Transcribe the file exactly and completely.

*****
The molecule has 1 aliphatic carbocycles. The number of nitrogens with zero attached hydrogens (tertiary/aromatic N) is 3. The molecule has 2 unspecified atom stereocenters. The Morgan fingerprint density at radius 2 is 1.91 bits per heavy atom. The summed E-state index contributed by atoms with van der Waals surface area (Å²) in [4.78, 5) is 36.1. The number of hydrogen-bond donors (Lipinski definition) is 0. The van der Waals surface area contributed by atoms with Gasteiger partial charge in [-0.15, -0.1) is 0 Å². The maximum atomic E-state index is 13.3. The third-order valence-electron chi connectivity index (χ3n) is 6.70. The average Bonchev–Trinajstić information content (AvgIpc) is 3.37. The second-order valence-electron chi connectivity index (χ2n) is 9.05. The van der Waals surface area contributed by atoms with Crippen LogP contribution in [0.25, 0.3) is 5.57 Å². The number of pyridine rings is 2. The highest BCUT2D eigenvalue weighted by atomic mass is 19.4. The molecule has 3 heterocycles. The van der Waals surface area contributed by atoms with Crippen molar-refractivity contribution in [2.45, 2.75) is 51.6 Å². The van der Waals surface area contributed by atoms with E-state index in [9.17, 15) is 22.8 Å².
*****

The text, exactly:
The molecule has 1 aliphatic carbocycles. The number of nitrogens with zero attached hydrogens (tertiary/aromatic N) is 3. The molecule has 2 unspecified atom stereocenters. The Morgan fingerprint density at radius 2 is 1.91 bits per heavy atom. The summed E-state index contributed by atoms with van der Waals surface area (Å²) in [4.78, 5) is 36.1. The number of hydrogen-bond donors (Lipinski definition) is 0. The van der Waals surface area contributed by atoms with Gasteiger partial charge in [-0.15, -0.1) is 0 Å². The maximum atomic E-state index is 13.3. The third-order valence-electron chi connectivity index (χ3n) is 6.70. The average Bonchev–Trinajstić information content (AvgIpc) is 3.37. The second-order valence-electron chi connectivity index (χ2n) is 9.05. The van der Waals surface area contributed by atoms with Crippen LogP contribution in [0.25, 0.3) is 5.57 Å². The number of pyridine rings is 2. The highest BCUT2D eigenvalue weighted by atomic mass is 19.4. The molecule has 3 heterocycles. The van der Waals surface area contributed by atoms with Crippen molar-refractivity contribution in [2.45, 2.75) is 51.6 Å². The van der Waals surface area contributed by atoms with E-state index in [9.17, 15) is 22.8 Å².